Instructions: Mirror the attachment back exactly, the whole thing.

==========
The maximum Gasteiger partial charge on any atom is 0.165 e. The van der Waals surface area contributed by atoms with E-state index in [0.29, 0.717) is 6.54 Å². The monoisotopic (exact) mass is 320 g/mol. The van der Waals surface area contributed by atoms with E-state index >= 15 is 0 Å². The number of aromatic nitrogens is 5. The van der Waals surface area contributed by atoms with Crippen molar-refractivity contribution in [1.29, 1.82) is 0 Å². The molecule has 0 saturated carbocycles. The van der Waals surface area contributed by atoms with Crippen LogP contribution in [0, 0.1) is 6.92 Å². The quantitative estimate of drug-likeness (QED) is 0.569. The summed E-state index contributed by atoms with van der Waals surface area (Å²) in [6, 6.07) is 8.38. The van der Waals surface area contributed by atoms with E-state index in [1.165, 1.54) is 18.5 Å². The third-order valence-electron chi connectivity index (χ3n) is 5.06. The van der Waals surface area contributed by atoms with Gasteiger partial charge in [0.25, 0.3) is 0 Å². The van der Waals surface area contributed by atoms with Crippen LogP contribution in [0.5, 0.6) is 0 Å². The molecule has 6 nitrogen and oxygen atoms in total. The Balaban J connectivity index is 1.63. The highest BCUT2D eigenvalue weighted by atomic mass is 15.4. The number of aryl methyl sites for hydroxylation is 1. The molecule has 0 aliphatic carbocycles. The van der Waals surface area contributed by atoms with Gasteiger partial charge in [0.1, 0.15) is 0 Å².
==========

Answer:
The maximum Gasteiger partial charge on any atom is 0.165 e. The van der Waals surface area contributed by atoms with E-state index in [0.29, 0.717) is 6.54 Å². The monoisotopic (exact) mass is 320 g/mol. The van der Waals surface area contributed by atoms with E-state index >= 15 is 0 Å². The number of aromatic nitrogens is 5. The van der Waals surface area contributed by atoms with Crippen molar-refractivity contribution in [1.29, 1.82) is 0 Å². The molecule has 0 saturated carbocycles. The van der Waals surface area contributed by atoms with Crippen LogP contribution in [0, 0.1) is 6.92 Å². The quantitative estimate of drug-likeness (QED) is 0.569. The summed E-state index contributed by atoms with van der Waals surface area (Å²) in [6, 6.07) is 8.38. The van der Waals surface area contributed by atoms with E-state index in [1.165, 1.54) is 18.5 Å². The third-order valence-electron chi connectivity index (χ3n) is 5.06. The van der Waals surface area contributed by atoms with Gasteiger partial charge in [0.25, 0.3) is 0 Å². The van der Waals surface area contributed by atoms with Crippen LogP contribution in [0.5, 0.6) is 0 Å². The molecule has 6 nitrogen and oxygen atoms in total. The Balaban J connectivity index is 1.63. The highest BCUT2D eigenvalue weighted by atomic mass is 15.4. The number of aryl methyl sites for hydroxylation is 1. The molecule has 0 aliphatic carbocycles. The van der Waals surface area contributed by atoms with Gasteiger partial charge in [0.1, 0.15) is 0 Å².